By Jennifer Hiller and Jonnelle Marte
THE WOODLANDS, Texas/NEW YORK (Reuters) – Two Fed policymakers on Thursday signaled they are open to delivering another rate cut after a report showed the growth in the vast U.S. services sector is slowing, but the Fed’s No. 2, speaking late in the day, gave little away on his own thinking.
The Fed “will act as appropriate to sustain a low unemployment rate and solid growth and stable inflation,” Fed Vice Chairman Richard Clarida said in New York, repeating a phrase Fed Chair Jerome Powell has used ahead of meetings when the Fed did cut rates, as well as in June, when it didn’t.
The U.S. consumer and economy are in a “good place,” and the U.S. labor market is “very healthy,” Clarida said. At the same time, risks include slowing global growth, uncertainty over trade, and persistent low inflation overseas, all of which impact the U.S. economy.
“We have eight meetings a year, we take them one at a time. We are not on a preset course,” he said.
Clarida’s circumspect comments came at the end of a day where traders bid up expectations of two more Fed rate cuts this year after the Institute for Supply Management (ISM)’s non-manufacturing activity index dropped to its lowest reading since August 2016.
Separate data earlier in the week showed an index of U.S. factory activity contracting to its lowest level in more than a decade.
The reports may signal that a slide in exports, business sentiment and business investment is spreading to the consumer, whose spending accounts for the bulk of the $20 trillion U.S. economy.
“If we wait for weakness in global growth and manufacturing and business investment to seep into other parts of the economy… I think we likely have waited too long,” Dallas Fed President Robert Kaplan told a group in a Houston suburb after that report.
The Fed’s two rate cuts so far this year have reduced the likelihood of a severe downturn, Kaplan said, but have not eliminated it, adding that he has an “open mind” as regards to rate-setting and is watching “extremely carefully” for evidence of broader economic weakness.
“We will go to our next meeting, have a discussion about what’s appropriate, and I’m extremely open-minded to making an adjustment if that’s what the appropriate policy is,” Chicago Federal Reserve Bank President Charles Evans said in Madrid, before the services report.
The Fed has cut rates twice this year as U.S. businesses were hit by rising trade tensions with China, political risk including Britain’s potentially chaotic divorce from the European Union, and weakening economic growth in Germany and elsewhere.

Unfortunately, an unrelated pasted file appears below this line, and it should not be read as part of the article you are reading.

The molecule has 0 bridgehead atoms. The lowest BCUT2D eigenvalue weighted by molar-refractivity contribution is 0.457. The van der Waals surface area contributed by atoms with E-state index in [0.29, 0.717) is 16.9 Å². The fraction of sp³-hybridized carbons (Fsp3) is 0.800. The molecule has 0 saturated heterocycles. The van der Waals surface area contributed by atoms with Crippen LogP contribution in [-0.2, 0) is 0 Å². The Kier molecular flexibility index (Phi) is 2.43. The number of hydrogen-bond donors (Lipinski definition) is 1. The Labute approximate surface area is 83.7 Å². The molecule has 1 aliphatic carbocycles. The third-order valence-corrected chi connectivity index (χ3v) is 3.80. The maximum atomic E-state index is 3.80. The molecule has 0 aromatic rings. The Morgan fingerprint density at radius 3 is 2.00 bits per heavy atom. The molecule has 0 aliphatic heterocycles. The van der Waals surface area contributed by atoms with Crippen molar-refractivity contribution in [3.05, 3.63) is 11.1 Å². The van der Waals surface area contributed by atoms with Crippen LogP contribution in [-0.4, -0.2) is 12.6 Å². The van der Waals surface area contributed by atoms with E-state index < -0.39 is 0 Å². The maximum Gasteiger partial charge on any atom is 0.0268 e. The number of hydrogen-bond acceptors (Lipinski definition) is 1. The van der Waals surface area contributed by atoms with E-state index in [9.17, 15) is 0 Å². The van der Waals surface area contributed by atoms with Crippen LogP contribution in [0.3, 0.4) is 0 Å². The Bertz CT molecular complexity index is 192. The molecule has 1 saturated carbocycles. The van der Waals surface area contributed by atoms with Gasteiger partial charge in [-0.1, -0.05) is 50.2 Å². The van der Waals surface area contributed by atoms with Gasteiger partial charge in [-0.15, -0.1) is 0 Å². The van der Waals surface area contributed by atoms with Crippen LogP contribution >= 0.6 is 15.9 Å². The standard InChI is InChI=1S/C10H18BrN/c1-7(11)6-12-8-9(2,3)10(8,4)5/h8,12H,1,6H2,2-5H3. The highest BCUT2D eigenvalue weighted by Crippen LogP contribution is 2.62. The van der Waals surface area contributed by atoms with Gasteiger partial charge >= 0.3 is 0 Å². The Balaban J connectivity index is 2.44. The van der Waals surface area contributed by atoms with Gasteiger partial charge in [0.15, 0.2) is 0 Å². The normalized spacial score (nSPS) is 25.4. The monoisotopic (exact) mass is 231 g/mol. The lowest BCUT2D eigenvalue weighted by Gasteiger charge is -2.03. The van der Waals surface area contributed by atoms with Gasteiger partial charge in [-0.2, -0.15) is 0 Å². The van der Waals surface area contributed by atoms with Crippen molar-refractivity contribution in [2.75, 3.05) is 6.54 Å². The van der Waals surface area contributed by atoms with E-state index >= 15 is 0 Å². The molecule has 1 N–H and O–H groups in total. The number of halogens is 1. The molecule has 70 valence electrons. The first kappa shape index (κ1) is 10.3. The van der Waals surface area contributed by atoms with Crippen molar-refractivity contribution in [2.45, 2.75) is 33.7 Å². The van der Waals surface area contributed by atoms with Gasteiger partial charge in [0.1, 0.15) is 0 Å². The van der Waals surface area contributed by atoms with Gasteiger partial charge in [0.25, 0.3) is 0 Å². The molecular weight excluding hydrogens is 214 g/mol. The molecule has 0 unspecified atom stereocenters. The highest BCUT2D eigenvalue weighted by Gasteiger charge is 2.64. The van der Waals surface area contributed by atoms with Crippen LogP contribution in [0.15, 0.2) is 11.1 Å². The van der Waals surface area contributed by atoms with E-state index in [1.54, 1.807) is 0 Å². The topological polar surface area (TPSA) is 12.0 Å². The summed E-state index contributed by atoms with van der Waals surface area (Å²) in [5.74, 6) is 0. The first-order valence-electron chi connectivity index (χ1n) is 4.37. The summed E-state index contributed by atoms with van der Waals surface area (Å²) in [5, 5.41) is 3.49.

But not all 17 Fed policymakers backed the cuts; in September, several wanted rates to stay where they were, and one wanted a deeper rate cut.
U.S. household spending and jobs growth have so far remained strong, momentum that U.S. central bankers have attributed at least in part to the Fed’s pivot from a tightening stance as recently as 10 months ago. At the same time, inflation has lingered below the Fed’s 2% goal.
Fed policymakers have said they are on the lookout for any signs that the hit from trade uncertainty and a weakening global economy is no longer confined to the U.S. export and manufacturing sectors.
Rate futures traders now see an 88% chance of a quarter-of-percentage-point rate cut at the Fed’s October 29-30 meeting, and a better-than-even chance of a fourth rate cut by year’s end that would bring the central bank’s target range to 1.25% to 1.5% and completely reverse all of last year’s tightening.
U.S. stocks also rose Thursday on expectations of further Fed rate cuts.
A U.S. government report on September jobs growth, out early Friday, could be pivotal as Fed policymakers weigh whether trade uncertainties are reaching deeper into the U.S. economy.
Cleveland Fed President Loretta Mester, who was against the decision to cut rates in July, on Thursday pushed back against the idea that the labor market could strengthen much further than it is now. Unemployment in August registered at 3.7%, well below most economists’ view of a sustainable level without pushing up on inflation.
(Reporting by Jesús Aguado and Jose Elias Rodriguez in Madrid, Lindsay Dunsmuir in Washington, Jennifer Hiller in The Woodlands, Texas, Jonnelle Marte in New York with writing by Ann Saphir in San Francisco; Editing by Andrea Ricci and Sandra Maler)